The truck driver shortage is on everyone’s radar. It’s affecting everything from UPS package delivery to heavy equipment transport, and reports on the shortage have made headlines in the Wall Street Journal and provoked feature stories on NBS news. But there’s another shortage—one that’s still only recognized by transportation insiders and that’s already having a big effect on the shipping industry.
Orders for heavy-duty trucks in July and August 2018 nearly tripled from the year before. The record-breaking number of orders for new trucks was especially notable since summer sales are notoriously slow.
“The two biggest order months [usually] would be October-November or November-December,” said Don Ake of FTR Transportation Intelligence. “Clearly the industry is on a bender, as the August order intake is nearly laughable,” said Kristine Kubacki, an analyst at Mizuho Americas.
According to ACT Research Co., July’s 52,400 heavy-duty truck orders broke a previous record of 52,194 orders set in March 2006. And that July record was broken in August when customers ordered 53,100 trucks, which was 0.9% more than July. Trailers are also hot commodities: The 38,200 trailers ordered in August 2018 marked a 104% increase from the same period last year.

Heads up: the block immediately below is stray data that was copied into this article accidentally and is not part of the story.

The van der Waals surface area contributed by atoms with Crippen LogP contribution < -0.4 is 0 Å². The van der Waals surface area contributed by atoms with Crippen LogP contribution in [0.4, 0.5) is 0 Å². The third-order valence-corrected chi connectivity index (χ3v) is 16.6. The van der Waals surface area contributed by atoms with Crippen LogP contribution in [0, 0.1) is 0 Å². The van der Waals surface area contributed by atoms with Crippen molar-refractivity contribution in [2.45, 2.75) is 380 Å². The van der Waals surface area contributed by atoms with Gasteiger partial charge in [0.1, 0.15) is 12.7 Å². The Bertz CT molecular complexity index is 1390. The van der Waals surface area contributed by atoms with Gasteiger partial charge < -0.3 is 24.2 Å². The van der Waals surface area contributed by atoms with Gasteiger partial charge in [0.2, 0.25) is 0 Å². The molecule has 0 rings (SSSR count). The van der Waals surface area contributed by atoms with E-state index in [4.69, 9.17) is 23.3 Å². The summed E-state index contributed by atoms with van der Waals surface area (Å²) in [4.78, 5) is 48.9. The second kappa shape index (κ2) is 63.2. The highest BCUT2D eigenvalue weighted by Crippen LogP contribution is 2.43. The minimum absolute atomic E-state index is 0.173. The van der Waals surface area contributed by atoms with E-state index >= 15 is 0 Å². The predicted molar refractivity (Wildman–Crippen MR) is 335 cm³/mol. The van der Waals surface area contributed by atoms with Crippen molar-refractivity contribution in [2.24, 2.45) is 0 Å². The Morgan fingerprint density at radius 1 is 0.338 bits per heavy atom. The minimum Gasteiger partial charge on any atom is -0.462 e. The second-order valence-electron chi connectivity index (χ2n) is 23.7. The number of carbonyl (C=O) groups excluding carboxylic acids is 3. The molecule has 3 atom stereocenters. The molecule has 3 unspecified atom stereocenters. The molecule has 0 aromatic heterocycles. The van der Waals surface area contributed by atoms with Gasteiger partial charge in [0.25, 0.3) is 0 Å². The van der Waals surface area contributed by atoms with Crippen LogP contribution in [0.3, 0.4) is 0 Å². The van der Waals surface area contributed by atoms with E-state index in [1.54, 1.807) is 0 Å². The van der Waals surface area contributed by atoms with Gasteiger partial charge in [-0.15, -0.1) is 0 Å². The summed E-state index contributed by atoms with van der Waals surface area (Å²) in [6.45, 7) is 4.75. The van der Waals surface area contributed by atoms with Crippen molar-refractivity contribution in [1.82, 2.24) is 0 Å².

Trucking equipment shortages differ from the scarcity of other goods. “In normal shortage situations, supply and demand get brought back into balance because prices increase, slowing demand and speeding supply,” says Ake. “In trucking equipment, the prices were quoted and locked into months ago and can’t be increased.”
The current shortage is probably driven by a number of factors, including:
A strong economy – “According to the Federal Reserve, as reported in The Wall Street Journal, industrial production had the largest year-over-year gain since 2010 this past December, meaning there’s more demand to ship goods across the country,” says Fleet Advantage’s Brian Holland. Good employment numbers also mean that consumers are buying more goods, which contributes to freight levels.
E-commerce growth – Consumers are also buying more goods online, which means more deliveries.